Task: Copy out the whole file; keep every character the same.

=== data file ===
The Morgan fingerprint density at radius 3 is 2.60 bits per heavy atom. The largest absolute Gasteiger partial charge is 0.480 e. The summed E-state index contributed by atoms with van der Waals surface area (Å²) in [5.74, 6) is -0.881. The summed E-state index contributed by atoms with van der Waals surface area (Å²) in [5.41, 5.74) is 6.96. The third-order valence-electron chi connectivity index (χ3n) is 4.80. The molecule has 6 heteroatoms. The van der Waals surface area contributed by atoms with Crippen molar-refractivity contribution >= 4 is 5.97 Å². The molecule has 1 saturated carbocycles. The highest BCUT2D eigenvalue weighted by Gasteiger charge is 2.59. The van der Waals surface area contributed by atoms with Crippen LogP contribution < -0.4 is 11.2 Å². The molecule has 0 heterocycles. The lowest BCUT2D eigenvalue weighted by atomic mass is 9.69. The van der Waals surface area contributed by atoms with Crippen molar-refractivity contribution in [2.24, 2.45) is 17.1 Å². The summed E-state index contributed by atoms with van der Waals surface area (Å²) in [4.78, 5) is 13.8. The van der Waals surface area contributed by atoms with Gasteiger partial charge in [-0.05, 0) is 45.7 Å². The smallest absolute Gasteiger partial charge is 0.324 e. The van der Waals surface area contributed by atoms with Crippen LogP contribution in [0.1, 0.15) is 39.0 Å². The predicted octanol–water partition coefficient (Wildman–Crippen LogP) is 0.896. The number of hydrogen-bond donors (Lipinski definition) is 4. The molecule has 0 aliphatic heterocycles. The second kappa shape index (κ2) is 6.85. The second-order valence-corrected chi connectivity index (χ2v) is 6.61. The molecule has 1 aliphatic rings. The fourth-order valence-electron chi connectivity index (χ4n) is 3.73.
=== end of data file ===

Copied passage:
The Morgan fingerprint density at radius 3 is 2.60 bits per heavy atom. The largest absolute Gasteiger partial charge is 0.480 e. The summed E-state index contributed by atoms with van der Waals surface area (Å²) in [5.74, 6) is -0.881. The summed E-state index contributed by atoms with van der Waals surface area (Å²) in [5.41, 5.74) is 6.96. The third-order valence-electron chi connectivity index (χ3n) is 4.80. The molecule has 6 heteroatoms. The van der Waals surface area contributed by atoms with Crippen molar-refractivity contribution >= 4 is 5.97 Å². The molecule has 1 saturated carbocycles. The highest BCUT2D eigenvalue weighted by Gasteiger charge is 2.59. The van der Waals surface area contributed by atoms with Crippen LogP contribution < -0.4 is 11.2 Å². The molecule has 0 heterocycles. The lowest BCUT2D eigenvalue weighted by atomic mass is 9.69. The van der Waals surface area contributed by atoms with Crippen molar-refractivity contribution in [2.24, 2.45) is 17.1 Å². The summed E-state index contributed by atoms with van der Waals surface area (Å²) in [4.78, 5) is 13.8. The van der Waals surface area contributed by atoms with Gasteiger partial charge in [-0.05, 0) is 45.7 Å². The smallest absolute Gasteiger partial charge is 0.324 e. The van der Waals surface area contributed by atoms with Crippen LogP contribution in [0.1, 0.15) is 39.0 Å². The predicted octanol–water partition coefficient (Wildman–Crippen LogP) is 0.896. The number of hydrogen-bond donors (Lipinski definition) is 4. The molecule has 0 aliphatic heterocycles. The second kappa shape index (κ2) is 6.85. The second-order valence-corrected chi connectivity index (χ2v) is 6.61. The molecule has 1 aliphatic rings. The fourth-order valence-electron chi connectivity index (χ4n) is 3.73.